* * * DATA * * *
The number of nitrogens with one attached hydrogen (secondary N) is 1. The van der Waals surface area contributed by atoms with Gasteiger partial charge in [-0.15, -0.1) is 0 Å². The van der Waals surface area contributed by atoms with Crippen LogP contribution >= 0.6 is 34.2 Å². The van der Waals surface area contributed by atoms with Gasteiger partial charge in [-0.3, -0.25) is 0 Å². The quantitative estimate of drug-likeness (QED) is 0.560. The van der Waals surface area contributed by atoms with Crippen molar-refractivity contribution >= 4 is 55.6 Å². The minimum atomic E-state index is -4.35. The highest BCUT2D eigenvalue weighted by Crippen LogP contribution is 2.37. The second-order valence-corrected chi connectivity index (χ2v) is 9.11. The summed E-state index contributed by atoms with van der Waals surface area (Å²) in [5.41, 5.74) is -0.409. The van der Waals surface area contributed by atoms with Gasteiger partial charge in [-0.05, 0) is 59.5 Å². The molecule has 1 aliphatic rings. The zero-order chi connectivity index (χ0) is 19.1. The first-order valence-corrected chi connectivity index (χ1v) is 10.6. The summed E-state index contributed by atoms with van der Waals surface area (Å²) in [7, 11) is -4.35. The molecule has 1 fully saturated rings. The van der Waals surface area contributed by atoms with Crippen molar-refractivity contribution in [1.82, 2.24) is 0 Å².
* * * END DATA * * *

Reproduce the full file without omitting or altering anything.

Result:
The number of nitrogens with one attached hydrogen (secondary N) is 1. The van der Waals surface area contributed by atoms with Gasteiger partial charge in [-0.15, -0.1) is 0 Å². The van der Waals surface area contributed by atoms with Crippen LogP contribution >= 0.6 is 34.2 Å². The van der Waals surface area contributed by atoms with Gasteiger partial charge in [-0.3, -0.25) is 0 Å². The quantitative estimate of drug-likeness (QED) is 0.560. The van der Waals surface area contributed by atoms with Crippen molar-refractivity contribution >= 4 is 55.6 Å². The minimum atomic E-state index is -4.35. The highest BCUT2D eigenvalue weighted by Crippen LogP contribution is 2.37. The second-order valence-corrected chi connectivity index (χ2v) is 9.11. The summed E-state index contributed by atoms with van der Waals surface area (Å²) in [5.41, 5.74) is -0.409. The van der Waals surface area contributed by atoms with Gasteiger partial charge in [-0.05, 0) is 59.5 Å². The molecule has 1 aliphatic rings. The zero-order chi connectivity index (χ0) is 19.1. The first-order valence-corrected chi connectivity index (χ1v) is 10.6. The summed E-state index contributed by atoms with van der Waals surface area (Å²) in [7, 11) is -4.35. The molecule has 1 fully saturated rings. The van der Waals surface area contributed by atoms with Crippen molar-refractivity contribution in [1.82, 2.24) is 0 Å².